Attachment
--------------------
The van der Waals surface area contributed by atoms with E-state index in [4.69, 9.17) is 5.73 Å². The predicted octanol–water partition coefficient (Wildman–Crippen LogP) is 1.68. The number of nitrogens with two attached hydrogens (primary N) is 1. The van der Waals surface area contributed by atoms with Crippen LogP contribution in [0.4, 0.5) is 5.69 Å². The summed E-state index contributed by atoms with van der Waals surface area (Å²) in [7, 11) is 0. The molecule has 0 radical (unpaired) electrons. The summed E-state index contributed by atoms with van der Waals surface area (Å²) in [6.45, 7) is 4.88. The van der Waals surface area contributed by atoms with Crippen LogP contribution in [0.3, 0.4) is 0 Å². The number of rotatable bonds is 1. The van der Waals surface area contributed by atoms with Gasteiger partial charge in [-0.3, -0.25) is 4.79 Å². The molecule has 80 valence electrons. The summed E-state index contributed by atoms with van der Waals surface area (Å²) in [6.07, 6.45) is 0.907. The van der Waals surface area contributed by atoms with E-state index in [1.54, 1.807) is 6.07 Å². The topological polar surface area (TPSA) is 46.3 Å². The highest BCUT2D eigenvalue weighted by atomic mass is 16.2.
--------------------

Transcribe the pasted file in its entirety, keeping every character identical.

The van der Waals surface area contributed by atoms with E-state index in [4.69, 9.17) is 5.73 Å². The predicted octanol–water partition coefficient (Wildman–Crippen LogP) is 1.68. The number of nitrogens with two attached hydrogens (primary N) is 1. The van der Waals surface area contributed by atoms with Crippen LogP contribution in [0.4, 0.5) is 5.69 Å². The summed E-state index contributed by atoms with van der Waals surface area (Å²) in [7, 11) is 0. The molecule has 0 radical (unpaired) electrons. The summed E-state index contributed by atoms with van der Waals surface area (Å²) in [6.45, 7) is 4.88. The van der Waals surface area contributed by atoms with Crippen LogP contribution in [0.3, 0.4) is 0 Å². The number of rotatable bonds is 1. The van der Waals surface area contributed by atoms with Gasteiger partial charge in [-0.3, -0.25) is 4.79 Å². The molecule has 80 valence electrons. The summed E-state index contributed by atoms with van der Waals surface area (Å²) in [6.07, 6.45) is 0.907. The van der Waals surface area contributed by atoms with E-state index in [1.54, 1.807) is 6.07 Å². The topological polar surface area (TPSA) is 46.3 Å². The highest BCUT2D eigenvalue weighted by atomic mass is 16.2.